There's been a lot of hoopla on Etsy over the renewability of certain objects and materials used in jewelry making lately. And it's sparked an interest for me in researching that topic. I am always interested in the discussion between being more "green" and it's effect on artists and their work. I think it's great to be green but the speculation lately has been about what can be done and what can not. At any rate, it's a great topic to investigate further. And I want to look for more information and give myself and my readers a better picture to draw thier own conclusions from.
*For the record and preceding my article and research findings, I would like to state that I am not going to post my opinions nor views on the renewability of materials or resources I research nor am I going to put down other artist who use or do not use these materials and resources. I wish this article to be informative and nor a deragatory diatribe about how we should or should not support certain handmade artisans based on this information. I believe each human being on this earth capable of making that judgment call on their own after educating themselves about the topic and forming their own opinion of the issue based on their own personal beliefs. I will not shove my beliefs at you if you would in turn do the same for me.*
That being said.... let's begin our information hunt. I want to start with a material that I use sparingly in my designs due to the high cost: silver. I wear a lot of silver and therefore have a natural curiousity to learn more about it.
When one searches for information about silver mining, it is brought to light that a lot of mines that produce silver also produce other precious metals that may bring a higher price than silver. This would lead someone like myself to conclude that perhaps many mines are more concerned with mining those other metals than silver but this is once again speculation. To delve more into that idea, I would have to interview someone in the mining industry... which I may consider for a later blog.
I also made the observation that there seems to be quite a small list of mines actually producing silver at all. Makes me really wonder about how much more of this resource is truly available. Also makes me curious as to how many companies out there are going to be asking to recycle silver bits and scraps as well as perhaps unused or broken silver jewelry. Reminds me of all those gold commercials we are seeing at the moment on TV.
I've also made an observation from looking at several different mining company websites. It appears that many of them have either purchased more land for mining purposes or are in the process of acquiring more land. some companies have expanded their operations on land they already own. To the outside observer this means that the mineral resource is perhaps less than it used to be. Again, without further information from the source it would be difficult to say for sure. Just for you own personal research, here are a few good links for researching on your own.
http://www.silverseek.com/links/ This is a great resource. It gives you live prices on silver as well as a comprehensive lists of silver mines. You can link to many of these silver companies websites directly from here.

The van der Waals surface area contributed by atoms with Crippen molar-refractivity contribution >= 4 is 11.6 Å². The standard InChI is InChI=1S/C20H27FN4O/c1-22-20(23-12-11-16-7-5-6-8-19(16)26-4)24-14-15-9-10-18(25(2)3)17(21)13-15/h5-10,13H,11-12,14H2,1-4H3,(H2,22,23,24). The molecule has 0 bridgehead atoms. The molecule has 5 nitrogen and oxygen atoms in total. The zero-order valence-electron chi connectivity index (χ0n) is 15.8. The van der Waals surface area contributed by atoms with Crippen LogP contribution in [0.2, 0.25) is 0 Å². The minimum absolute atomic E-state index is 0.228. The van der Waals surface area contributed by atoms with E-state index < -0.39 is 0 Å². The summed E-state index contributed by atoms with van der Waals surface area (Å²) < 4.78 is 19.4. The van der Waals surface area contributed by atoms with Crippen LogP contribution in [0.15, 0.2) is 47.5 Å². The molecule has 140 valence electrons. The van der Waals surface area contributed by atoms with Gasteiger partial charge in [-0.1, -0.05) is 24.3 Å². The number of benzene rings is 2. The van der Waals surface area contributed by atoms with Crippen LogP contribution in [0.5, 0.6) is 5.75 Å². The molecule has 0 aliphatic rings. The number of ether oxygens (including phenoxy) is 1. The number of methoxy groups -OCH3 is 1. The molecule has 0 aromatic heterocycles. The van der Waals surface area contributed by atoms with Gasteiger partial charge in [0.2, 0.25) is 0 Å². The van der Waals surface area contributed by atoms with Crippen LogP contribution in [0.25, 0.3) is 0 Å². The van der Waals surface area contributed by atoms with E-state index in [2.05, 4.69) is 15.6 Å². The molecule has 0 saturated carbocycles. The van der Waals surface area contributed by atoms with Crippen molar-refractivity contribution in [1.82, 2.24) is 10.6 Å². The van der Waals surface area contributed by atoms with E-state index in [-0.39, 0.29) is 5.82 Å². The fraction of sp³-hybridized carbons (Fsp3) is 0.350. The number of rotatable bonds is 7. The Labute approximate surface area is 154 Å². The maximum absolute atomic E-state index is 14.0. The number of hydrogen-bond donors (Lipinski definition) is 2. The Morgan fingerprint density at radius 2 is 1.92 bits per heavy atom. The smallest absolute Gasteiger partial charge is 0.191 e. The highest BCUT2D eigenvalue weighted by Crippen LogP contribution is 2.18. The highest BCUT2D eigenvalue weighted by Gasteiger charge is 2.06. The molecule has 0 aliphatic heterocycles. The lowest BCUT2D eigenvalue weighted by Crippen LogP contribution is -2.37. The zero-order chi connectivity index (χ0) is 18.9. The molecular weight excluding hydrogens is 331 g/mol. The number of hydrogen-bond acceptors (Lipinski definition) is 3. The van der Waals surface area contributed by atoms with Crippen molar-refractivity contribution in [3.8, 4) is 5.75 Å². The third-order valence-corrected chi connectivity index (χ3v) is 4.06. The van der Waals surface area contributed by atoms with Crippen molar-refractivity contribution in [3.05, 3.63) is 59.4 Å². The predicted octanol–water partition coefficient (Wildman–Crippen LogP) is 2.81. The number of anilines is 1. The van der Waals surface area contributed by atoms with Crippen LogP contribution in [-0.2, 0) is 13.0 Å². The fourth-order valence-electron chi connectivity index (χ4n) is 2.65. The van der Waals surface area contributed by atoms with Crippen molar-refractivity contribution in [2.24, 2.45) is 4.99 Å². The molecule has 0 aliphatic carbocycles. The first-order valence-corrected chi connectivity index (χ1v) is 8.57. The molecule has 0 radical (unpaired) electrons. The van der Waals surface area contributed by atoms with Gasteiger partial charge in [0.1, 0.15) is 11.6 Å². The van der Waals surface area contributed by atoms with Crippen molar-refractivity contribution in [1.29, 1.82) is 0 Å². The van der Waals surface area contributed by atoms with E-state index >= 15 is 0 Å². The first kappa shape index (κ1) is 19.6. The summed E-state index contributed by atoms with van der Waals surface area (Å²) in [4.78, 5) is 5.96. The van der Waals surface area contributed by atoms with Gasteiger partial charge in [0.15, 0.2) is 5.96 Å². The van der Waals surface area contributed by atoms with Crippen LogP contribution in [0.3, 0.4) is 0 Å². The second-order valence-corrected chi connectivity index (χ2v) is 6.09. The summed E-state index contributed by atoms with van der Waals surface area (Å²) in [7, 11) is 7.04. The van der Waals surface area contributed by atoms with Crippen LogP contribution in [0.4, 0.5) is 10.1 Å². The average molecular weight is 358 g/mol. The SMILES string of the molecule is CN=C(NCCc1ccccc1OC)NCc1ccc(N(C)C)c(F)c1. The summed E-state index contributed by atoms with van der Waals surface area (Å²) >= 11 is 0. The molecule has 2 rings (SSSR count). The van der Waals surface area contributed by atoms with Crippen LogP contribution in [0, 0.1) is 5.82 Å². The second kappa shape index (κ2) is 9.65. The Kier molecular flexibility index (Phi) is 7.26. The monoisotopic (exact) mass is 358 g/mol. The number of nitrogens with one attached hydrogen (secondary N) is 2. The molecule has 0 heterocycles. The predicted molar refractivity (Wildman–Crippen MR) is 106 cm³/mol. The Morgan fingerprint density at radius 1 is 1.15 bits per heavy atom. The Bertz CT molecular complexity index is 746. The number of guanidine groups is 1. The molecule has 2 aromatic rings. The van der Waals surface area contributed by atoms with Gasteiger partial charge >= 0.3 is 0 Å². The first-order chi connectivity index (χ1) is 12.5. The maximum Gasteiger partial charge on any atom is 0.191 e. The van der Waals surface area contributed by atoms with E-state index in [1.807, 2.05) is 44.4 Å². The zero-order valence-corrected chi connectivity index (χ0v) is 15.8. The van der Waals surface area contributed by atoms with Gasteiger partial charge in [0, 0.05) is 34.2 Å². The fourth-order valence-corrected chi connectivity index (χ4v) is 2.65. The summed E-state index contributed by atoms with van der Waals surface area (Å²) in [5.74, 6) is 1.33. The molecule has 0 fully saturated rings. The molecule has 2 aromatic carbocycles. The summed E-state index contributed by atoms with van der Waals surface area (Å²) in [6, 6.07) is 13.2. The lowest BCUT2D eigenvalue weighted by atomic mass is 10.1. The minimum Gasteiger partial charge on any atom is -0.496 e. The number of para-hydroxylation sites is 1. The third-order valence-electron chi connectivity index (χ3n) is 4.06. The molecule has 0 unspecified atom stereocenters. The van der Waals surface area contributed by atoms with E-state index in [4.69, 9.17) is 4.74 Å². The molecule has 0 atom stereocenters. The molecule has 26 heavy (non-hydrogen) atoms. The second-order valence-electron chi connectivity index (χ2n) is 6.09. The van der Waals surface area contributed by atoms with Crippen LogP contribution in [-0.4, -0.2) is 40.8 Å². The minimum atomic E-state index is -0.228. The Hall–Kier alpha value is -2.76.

http://en.wikipedia.org/wiki/Silver_mining_in_the_United_States I know there are those of you out there that HATE when others site Wikipedia for information but I believe this particular page is a good source. I like that it gives you an idea of where in the US silver ore is being mined. It's always good to be conscious of where your metals come from if at all possible.
http://www.miningnerds.com/silver-mining-report-all-countries This is just a cool resource that gives you a good list of how much volume of metal each mine produces as well as their listing price for silver. There's a ton more information there as well that I haven't really deciphered what it is or means.
Another thing I discovered as I delved into the mining of silver is how they extract the metal from the earth. Most mining is a pretty earth invasive mission. Most minerals are extracting from the ore, or rock containing the mineral, through a process called smelting. Smelting is a chemical process in which the minerals are leached from the ore using other chemicals such as carbon or mercury. Many other chemicals can and have been used in the smelting process as well. Smelting also involves roasting or melting out minerals and chemicals from the ore. This process can also produce hazardous chemicals as biproducts. The one that comes to my mind most readily is cyanide. My father used to tell me stories of the copper mines in MT. He pointed to an old smelting chimney on an abandoned mine once and showed me how the trees on one side of the mountain still to this day do not grow. Cyanide gas still resides in soil there.
I would venture a guess that gold, copper and other metals are mined and extract in much the same ways as silver. So, this information could really span over those materials as well.
Now, while this this information can paint a pretty dissmal picture, please understand that in no way is this article meant to sway you in one direction or the other. I am merely providing information. Also, keep in mind that new and better ways of mining are always being discovered and researched. I am aware that more and more efforts to recycle metals and minerals are being employed. We are always changing and always moving in new directions.